Roast plump chicken

Roast plump chicken

I’m not entirely sure if “roast” should really go before “plump” or whether it’s the other way around. But, anyway… I find it depressing when roast chicken comes out of the oven with its skin looking wrinkled. It just makes the chicken look scrawny even if it isn’t. I wondered if I could use the Chinese roast duck technique and blow hard between the chicken skin and meat but decided I might bust my lungs in the attempt. Besides, did I really want my lips to touch raw chicken meat and skin? Not exactly an exciting prospect.

So, I took another path. I made a marinade (jam, honey, soy sauce, chili sauce, salt, pepper, grated garlic, grated ginger…) in a mixing bowl, put in the chicken and gave it a nice marinade bath. I even spooned marinade inside the cavity. I covered the bowl tightly with cling film, put it in the fridge, turned the chicken over every few hours… The next day, as I was about to drain the chicken to transfer it on a rack inside a baking tray, I stared at the chicken cradled snugly in the bowl and it seemed to be swimming comfortably in the marinade. What if I don’t remove the chicken from the marinade? What if I put the bowl, marinade still in it, into the oven and let the chicken braise in the marinade?

What’s the saying…?? An untried idea will always remain an idea. So I tried to find out. With the chicken resting breast side up, I put the bowl in the oven at 325F. After 45 minutes, I flipped the chicken over. After another 45 minutes, I turned up the temperature to 375F to brown the chicken so it wouldn’t look anemic.

The result was fantastic. Plump chicken. No wrinkled skin. The bird soaked up the marinade and, by the time it was cooked, what remained at the bottom of the bowl were a couple of tablespoonfuls of marinade and a lot of chicken fat. I let the bird cool for a bit then I transferred it to a plate, letting as much of the fat drip off. I covered the bird loosely with foil for some fifteen minutes and then it was time to cut the bird.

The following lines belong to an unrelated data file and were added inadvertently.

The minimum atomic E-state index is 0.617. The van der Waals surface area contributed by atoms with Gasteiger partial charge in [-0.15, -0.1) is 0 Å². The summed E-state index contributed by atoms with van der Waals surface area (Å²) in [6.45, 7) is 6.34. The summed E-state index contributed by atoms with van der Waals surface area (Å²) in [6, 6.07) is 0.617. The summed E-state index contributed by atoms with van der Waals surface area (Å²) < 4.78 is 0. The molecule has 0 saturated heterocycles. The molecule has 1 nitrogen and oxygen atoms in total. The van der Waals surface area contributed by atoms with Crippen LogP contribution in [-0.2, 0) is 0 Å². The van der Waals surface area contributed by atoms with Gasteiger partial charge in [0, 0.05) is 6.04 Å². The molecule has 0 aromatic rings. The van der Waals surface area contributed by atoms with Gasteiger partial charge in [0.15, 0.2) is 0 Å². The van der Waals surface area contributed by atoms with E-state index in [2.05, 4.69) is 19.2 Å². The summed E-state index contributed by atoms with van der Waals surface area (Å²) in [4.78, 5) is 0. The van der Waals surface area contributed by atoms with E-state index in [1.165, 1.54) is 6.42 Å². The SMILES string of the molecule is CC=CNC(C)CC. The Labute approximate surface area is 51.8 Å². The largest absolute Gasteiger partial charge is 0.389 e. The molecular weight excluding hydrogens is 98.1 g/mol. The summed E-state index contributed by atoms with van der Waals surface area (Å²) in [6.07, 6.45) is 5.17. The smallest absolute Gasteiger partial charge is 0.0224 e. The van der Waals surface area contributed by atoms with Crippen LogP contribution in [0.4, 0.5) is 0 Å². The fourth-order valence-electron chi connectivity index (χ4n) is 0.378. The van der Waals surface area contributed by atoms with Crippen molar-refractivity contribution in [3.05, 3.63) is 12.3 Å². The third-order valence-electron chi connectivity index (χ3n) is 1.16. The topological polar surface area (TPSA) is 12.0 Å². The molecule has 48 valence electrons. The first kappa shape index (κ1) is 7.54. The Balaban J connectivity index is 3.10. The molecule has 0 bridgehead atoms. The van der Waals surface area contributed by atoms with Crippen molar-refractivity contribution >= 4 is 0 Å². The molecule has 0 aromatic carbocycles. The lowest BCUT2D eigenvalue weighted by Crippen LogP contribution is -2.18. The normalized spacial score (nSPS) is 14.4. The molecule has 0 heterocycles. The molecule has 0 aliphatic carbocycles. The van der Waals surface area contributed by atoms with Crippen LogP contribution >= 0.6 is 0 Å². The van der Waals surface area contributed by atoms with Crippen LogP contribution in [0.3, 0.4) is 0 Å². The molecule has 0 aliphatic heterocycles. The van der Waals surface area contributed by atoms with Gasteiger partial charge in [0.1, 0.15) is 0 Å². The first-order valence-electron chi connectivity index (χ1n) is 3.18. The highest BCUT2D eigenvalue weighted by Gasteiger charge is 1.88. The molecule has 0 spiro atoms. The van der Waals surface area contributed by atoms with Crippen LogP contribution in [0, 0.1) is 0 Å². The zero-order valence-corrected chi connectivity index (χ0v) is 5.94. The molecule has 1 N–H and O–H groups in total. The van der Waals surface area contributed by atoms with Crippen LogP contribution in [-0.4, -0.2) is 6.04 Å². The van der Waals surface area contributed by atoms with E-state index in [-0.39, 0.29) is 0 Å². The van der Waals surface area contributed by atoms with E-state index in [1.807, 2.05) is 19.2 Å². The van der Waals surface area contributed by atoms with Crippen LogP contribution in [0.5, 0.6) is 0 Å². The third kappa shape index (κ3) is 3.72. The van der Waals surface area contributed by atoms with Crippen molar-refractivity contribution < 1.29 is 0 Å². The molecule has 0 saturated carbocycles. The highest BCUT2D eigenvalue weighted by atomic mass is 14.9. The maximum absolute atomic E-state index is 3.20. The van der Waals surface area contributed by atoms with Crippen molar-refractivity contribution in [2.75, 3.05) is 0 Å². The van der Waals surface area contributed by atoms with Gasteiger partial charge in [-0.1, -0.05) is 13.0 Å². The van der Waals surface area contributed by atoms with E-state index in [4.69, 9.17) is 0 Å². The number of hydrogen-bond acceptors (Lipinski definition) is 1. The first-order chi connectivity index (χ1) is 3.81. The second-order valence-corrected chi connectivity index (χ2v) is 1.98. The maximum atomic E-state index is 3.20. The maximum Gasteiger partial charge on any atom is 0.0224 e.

The chicken meat was moist and tender (yes, including the darn breast which can turn dry so fast) while the skin was nicely browned.

  • peterb

    “An untried idea will always remain an idea”

    And when the idea is tried, it’s when you find out if it’s a success or a disaster. As another saying goes – Fortune favors the bold.

    I’ve been contemplating something similar except that it’s with a turbo oven and i have not found any reference online if it’s a disaster waiting to happen or possibly have great results like yours.

    • http://casaveneracion.com/ Connie Veneracion

      It might work but I think you’ll have to cover the chicken with foil during the first hour and a half. Meat browns faster in the turbo broiler.

      • Kris

        Hello Ms. Connie, what are the proportions of the marinade please? I will try this next weekend. Salamat.

        • http://casaveneracion.com/ Connie Veneracion

          I don’t know. I didn’t measure. You don’t have to measure either; just taste as you go. :)

  • Chi

    Hi Ms. Connie,

    I want to try this for Christmas dinner (good luck sa akin!). I just want to ask what jam you used. Thanks!

  • Sue

    What kind of jam did you use? i wanna try it..

  • http://casaveneracion.com/ Connie Veneracion

    Chi and Sue, I used passionfruit jam.

    • Sue

      Thanks..:)

    • Chi

      Thanks! If I can’t find it, I will substitute something else and let you know how it turns out. ;-)